After seeing the exhibition, we could easily have used up more than the hour allotted, we went to listen to Parvati Nair talk. This turned out to be a question and answer session which did not really allow the speaker to expand on her subject of Salgado and the Genesis in particular. She did however tell us that Salgado’s commitment was such that he travelled for 8 years to “pristine” parts of the planet to make this body of work. What makes Salgado one of the world’s greatest photographers, according to her as the only person to have written a book on the photographer, is that he has a panoramic vision as well as a conceptual orientation (although he is not a conceptual artist) by taking up subjects such as capitalism and it’s effects. When dealing with subjects like workers (the subject of a previous body of work) he not only portrays them as ants on a landscape he also closes in and portrays individuals whom he has got to know. Of primary concern is modernity and it’s socio-economic consequences.
As questions from the audience begin, OCA tutor Robert Enoch pops in his question about the part Vale Mining have played in the making of this exhibition. Parvati Nair replies by saying that photography suffers such consequences and that the ethical dimension of photography needs more considertion.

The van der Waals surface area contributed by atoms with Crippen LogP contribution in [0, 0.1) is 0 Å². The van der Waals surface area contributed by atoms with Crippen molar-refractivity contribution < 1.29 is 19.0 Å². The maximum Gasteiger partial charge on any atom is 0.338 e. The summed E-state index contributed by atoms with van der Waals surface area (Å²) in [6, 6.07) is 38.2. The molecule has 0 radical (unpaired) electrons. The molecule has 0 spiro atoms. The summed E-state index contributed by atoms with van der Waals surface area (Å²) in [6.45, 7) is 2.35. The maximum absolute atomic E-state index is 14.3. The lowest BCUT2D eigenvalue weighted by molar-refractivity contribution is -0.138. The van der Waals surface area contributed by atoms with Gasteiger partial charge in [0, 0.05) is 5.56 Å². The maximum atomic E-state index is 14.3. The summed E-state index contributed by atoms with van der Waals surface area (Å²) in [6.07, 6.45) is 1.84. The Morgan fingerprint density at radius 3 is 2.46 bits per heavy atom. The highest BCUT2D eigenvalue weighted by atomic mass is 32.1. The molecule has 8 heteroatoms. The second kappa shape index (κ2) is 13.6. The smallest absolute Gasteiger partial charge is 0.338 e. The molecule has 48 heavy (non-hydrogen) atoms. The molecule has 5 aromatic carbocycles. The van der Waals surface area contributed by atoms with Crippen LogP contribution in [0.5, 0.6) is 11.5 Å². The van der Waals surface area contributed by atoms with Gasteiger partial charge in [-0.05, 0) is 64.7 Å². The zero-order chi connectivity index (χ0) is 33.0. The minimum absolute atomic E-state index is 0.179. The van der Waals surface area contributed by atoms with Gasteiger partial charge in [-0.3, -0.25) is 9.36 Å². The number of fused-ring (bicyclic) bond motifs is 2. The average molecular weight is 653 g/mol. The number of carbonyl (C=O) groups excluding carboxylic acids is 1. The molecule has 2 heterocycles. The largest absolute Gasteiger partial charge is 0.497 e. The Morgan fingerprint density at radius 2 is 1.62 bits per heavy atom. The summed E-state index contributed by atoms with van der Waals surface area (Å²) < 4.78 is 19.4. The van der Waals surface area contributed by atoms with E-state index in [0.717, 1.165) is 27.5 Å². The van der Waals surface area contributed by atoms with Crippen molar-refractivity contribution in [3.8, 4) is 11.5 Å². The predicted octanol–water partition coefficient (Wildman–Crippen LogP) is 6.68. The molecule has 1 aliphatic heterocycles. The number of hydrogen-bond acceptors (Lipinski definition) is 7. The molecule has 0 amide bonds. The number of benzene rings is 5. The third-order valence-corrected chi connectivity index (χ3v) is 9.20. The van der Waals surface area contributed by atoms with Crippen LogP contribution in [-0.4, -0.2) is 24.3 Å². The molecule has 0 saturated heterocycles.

The Genesis exhibition differs from other exhibitions of Salgado’s work in the smaller images being used; more images are therefore in evidence. Does not this put an emphasis on quantity rather than quality? Perhaps this set of images is not so arresting as work from other bodies of work and there is greater emphasis on aesthetic images.Nair herself finds that the use of digital techniques is resulting in the over-working of photographs which often looked better in analogue days when this temptation was not there.
I ask Parvati Nair whether there are any particular images of Salgado’s that she likes. She refers to that of the blind woman which is featured on the cover of her book; for her it is a commentary on seeing which is what photography is about. Another photograph of a school child reminds her of her upbringing as a child in India.
For Parvati Nair, a key aspect of Salgado’s work is the way he handles light; her book about him is called “A Different Kind of Light.” I like her talk but she does not really get the chance to expand on her topic, the Genesis exhibition, which is dealt with at length in the last chapter of her book.
It seems Nair does not like the digital effects Salgado has started employing in his work.